The Christmas night out is supposed to be a fun experience for everyone, and this kind of behaviour can ruin it for many people. If you spot an employee acting or doing anything that could be considered inappropriate, remove them from the situation and check how much they have had to drink.

Keep the mistletoe at home and respect the other employees.


Avoid Using Social Media

As tempting as it might be to take a picture of the boss doing drunk karaoke, we advise staying away from social media altogether on a night out.

Social media is great for sharing pictures and updates to friends and seeing what they are up to, and can be a powerful tool for businesses. However, this doesn’t mean that allowing the entire of your news feed to see you and your colleagues partying the night away is a good idea.

Even though it’s your work night out, you are still representing your company and posting videos of drunk shenanigans is not good for business.

We would recommend having a social media policy in place as an employer to protect your business and reminding your team ahead of the party to deter any potential bad publicity or poor decisions being made.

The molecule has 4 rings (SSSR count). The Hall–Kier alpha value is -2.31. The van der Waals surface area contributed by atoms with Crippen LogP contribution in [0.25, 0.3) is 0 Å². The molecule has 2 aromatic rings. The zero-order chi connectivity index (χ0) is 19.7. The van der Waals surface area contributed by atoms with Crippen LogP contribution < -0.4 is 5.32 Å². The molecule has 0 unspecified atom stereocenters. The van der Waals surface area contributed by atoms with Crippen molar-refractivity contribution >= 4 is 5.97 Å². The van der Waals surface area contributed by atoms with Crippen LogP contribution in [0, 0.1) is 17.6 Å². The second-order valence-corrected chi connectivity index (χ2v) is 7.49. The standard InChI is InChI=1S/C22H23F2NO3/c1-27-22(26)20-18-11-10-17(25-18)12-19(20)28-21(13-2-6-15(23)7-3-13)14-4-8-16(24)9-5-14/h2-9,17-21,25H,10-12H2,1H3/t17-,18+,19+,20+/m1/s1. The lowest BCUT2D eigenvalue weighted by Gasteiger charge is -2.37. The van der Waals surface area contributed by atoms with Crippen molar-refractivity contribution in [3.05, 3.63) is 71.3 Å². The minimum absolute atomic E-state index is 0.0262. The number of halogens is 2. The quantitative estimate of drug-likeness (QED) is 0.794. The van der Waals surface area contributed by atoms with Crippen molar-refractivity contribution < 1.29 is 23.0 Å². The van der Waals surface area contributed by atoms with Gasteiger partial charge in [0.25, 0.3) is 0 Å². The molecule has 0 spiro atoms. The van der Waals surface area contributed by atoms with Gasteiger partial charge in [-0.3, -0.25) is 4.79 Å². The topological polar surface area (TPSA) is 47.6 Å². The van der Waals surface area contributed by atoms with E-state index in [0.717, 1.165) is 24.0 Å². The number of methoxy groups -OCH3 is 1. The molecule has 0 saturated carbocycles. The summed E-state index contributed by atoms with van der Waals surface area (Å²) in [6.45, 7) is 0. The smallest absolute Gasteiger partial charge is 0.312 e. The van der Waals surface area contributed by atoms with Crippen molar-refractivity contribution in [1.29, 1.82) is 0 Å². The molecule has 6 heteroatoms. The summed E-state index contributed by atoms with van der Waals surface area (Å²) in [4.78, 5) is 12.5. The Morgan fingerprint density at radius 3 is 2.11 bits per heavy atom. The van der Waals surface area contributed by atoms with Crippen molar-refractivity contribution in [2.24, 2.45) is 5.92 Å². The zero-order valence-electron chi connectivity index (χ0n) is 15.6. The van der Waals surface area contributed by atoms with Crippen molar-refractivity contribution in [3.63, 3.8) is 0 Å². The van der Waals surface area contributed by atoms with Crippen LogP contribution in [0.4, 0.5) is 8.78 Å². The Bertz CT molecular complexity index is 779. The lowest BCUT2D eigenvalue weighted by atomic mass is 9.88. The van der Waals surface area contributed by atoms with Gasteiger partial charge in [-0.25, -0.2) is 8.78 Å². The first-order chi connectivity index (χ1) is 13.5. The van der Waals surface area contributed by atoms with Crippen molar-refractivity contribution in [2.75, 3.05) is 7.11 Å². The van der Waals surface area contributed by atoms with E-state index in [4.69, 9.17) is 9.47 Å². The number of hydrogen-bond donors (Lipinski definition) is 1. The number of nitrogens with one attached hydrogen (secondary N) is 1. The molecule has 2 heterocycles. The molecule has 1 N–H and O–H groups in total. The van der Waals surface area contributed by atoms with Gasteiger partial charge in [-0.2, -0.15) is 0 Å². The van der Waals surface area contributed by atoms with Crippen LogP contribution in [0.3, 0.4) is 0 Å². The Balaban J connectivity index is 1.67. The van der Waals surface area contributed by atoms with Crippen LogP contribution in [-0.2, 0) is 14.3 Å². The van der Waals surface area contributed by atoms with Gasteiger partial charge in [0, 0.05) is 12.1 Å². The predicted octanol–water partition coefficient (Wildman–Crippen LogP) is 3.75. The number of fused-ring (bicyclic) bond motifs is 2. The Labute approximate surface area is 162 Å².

Talk To Everyone

The office Christmas party is a great excuse to get to know other employees that you might not interact with on a daily basis.

These kinds of events are good for mingling, allowing the managerial staff to spend some quality time amongst the other employees and it can be a fantastic way of improving your relationship with people.

If you see someone on their own, go and strike up a conversation. Christmas parties can be awkward for anyone, so getting everyone involved will ensure that everyone has a good time and no one is feeling left out.


Don’t Engage In Arguments Or Office Gossip

No matter what you might think of a fellow employee, the Christmas party is not the place to tell them how you really feel.

As we’ve already spoken about, alcohol can often leave people without a filter, and this could lead to some arguments or drama amongst the staff. However, the party is definitely not the place to let your true feelings be known, and there could be serious repercussions because of it.